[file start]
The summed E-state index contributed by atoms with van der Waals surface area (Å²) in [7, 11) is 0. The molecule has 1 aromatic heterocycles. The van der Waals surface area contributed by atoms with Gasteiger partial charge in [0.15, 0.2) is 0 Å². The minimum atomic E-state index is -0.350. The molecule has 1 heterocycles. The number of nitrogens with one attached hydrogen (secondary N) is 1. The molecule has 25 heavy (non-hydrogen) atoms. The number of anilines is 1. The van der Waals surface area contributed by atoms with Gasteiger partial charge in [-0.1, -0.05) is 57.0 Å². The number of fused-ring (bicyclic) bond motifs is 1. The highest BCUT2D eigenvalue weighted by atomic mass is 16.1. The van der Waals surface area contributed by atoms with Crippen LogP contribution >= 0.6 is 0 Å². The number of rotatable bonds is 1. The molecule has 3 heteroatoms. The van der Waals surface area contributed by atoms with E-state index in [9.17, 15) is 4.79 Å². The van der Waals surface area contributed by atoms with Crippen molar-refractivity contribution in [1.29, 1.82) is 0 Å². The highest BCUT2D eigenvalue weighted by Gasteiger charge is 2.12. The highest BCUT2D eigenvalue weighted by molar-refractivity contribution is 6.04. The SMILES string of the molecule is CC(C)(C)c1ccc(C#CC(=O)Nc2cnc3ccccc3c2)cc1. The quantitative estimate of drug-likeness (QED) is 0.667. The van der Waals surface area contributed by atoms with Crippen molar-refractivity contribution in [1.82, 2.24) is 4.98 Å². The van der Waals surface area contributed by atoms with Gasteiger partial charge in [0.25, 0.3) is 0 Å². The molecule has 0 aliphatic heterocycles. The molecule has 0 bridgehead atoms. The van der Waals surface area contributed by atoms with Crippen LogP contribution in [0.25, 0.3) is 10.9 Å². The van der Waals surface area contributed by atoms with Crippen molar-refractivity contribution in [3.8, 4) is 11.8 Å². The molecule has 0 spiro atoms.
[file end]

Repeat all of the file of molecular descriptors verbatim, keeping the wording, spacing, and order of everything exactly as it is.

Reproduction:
The summed E-state index contributed by atoms with van der Waals surface area (Å²) in [7, 11) is 0. The molecule has 1 aromatic heterocycles. The van der Waals surface area contributed by atoms with Gasteiger partial charge in [0.15, 0.2) is 0 Å². The minimum atomic E-state index is -0.350. The molecule has 1 heterocycles. The number of nitrogens with one attached hydrogen (secondary N) is 1. The molecule has 25 heavy (non-hydrogen) atoms. The number of anilines is 1. The van der Waals surface area contributed by atoms with Gasteiger partial charge in [-0.1, -0.05) is 57.0 Å². The number of fused-ring (bicyclic) bond motifs is 1. The highest BCUT2D eigenvalue weighted by atomic mass is 16.1. The van der Waals surface area contributed by atoms with Crippen LogP contribution >= 0.6 is 0 Å². The number of rotatable bonds is 1. The molecule has 3 heteroatoms. The van der Waals surface area contributed by atoms with E-state index in [9.17, 15) is 4.79 Å². The van der Waals surface area contributed by atoms with Crippen molar-refractivity contribution in [1.29, 1.82) is 0 Å². The highest BCUT2D eigenvalue weighted by Gasteiger charge is 2.12. The highest BCUT2D eigenvalue weighted by molar-refractivity contribution is 6.04. The SMILES string of the molecule is CC(C)(C)c1ccc(C#CC(=O)Nc2cnc3ccccc3c2)cc1. The quantitative estimate of drug-likeness (QED) is 0.667. The van der Waals surface area contributed by atoms with Crippen molar-refractivity contribution in [1.82, 2.24) is 4.98 Å². The van der Waals surface area contributed by atoms with Gasteiger partial charge in [0.25, 0.3) is 0 Å². The molecule has 0 aliphatic heterocycles. The molecule has 0 bridgehead atoms. The van der Waals surface area contributed by atoms with Crippen LogP contribution in [0.25, 0.3) is 10.9 Å². The van der Waals surface area contributed by atoms with Crippen molar-refractivity contribution in [3.8, 4) is 11.8 Å². The molecule has 0 spiro atoms.